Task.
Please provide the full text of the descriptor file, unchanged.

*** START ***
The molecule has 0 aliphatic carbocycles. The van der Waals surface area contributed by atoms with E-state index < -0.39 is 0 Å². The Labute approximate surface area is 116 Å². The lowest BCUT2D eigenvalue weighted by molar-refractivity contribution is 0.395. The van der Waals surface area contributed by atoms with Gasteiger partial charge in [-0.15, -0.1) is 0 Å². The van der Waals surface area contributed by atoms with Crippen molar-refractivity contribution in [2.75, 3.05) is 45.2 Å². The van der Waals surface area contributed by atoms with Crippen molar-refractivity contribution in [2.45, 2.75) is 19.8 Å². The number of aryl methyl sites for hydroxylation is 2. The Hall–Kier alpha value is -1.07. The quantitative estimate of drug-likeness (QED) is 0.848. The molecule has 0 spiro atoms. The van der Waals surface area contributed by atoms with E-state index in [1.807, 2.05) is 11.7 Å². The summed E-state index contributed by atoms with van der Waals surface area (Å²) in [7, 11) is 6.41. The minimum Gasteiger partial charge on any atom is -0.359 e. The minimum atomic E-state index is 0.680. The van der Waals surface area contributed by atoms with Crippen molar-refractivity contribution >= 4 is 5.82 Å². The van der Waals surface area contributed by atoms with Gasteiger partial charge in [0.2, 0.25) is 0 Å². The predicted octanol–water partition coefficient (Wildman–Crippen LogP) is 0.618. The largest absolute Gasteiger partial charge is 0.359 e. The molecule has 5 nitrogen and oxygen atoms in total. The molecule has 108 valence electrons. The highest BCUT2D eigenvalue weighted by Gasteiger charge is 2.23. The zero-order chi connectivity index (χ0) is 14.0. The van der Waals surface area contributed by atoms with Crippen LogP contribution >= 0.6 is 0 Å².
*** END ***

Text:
The molecule has 0 aliphatic carbocycles. The van der Waals surface area contributed by atoms with E-state index < -0.39 is 0 Å². The Labute approximate surface area is 116 Å². The lowest BCUT2D eigenvalue weighted by molar-refractivity contribution is 0.395. The van der Waals surface area contributed by atoms with Gasteiger partial charge in [-0.15, -0.1) is 0 Å². The van der Waals surface area contributed by atoms with Crippen molar-refractivity contribution in [2.75, 3.05) is 45.2 Å². The van der Waals surface area contributed by atoms with Crippen molar-refractivity contribution in [2.45, 2.75) is 19.8 Å². The number of aryl methyl sites for hydroxylation is 2. The Hall–Kier alpha value is -1.07. The quantitative estimate of drug-likeness (QED) is 0.848. The molecule has 0 spiro atoms. The van der Waals surface area contributed by atoms with E-state index in [1.807, 2.05) is 11.7 Å². The summed E-state index contributed by atoms with van der Waals surface area (Å²) in [7, 11) is 6.41. The minimum Gasteiger partial charge on any atom is -0.359 e. The minimum atomic E-state index is 0.680. The van der Waals surface area contributed by atoms with Crippen molar-refractivity contribution >= 4 is 5.82 Å². The van der Waals surface area contributed by atoms with Gasteiger partial charge in [0.2, 0.25) is 0 Å². The predicted octanol–water partition coefficient (Wildman–Crippen LogP) is 0.618. The largest absolute Gasteiger partial charge is 0.359 e. The molecule has 5 nitrogen and oxygen atoms in total. The molecule has 108 valence electrons. The highest BCUT2D eigenvalue weighted by Gasteiger charge is 2.23. The zero-order chi connectivity index (χ0) is 14.0. The van der Waals surface area contributed by atoms with Crippen LogP contribution >= 0.6 is 0 Å².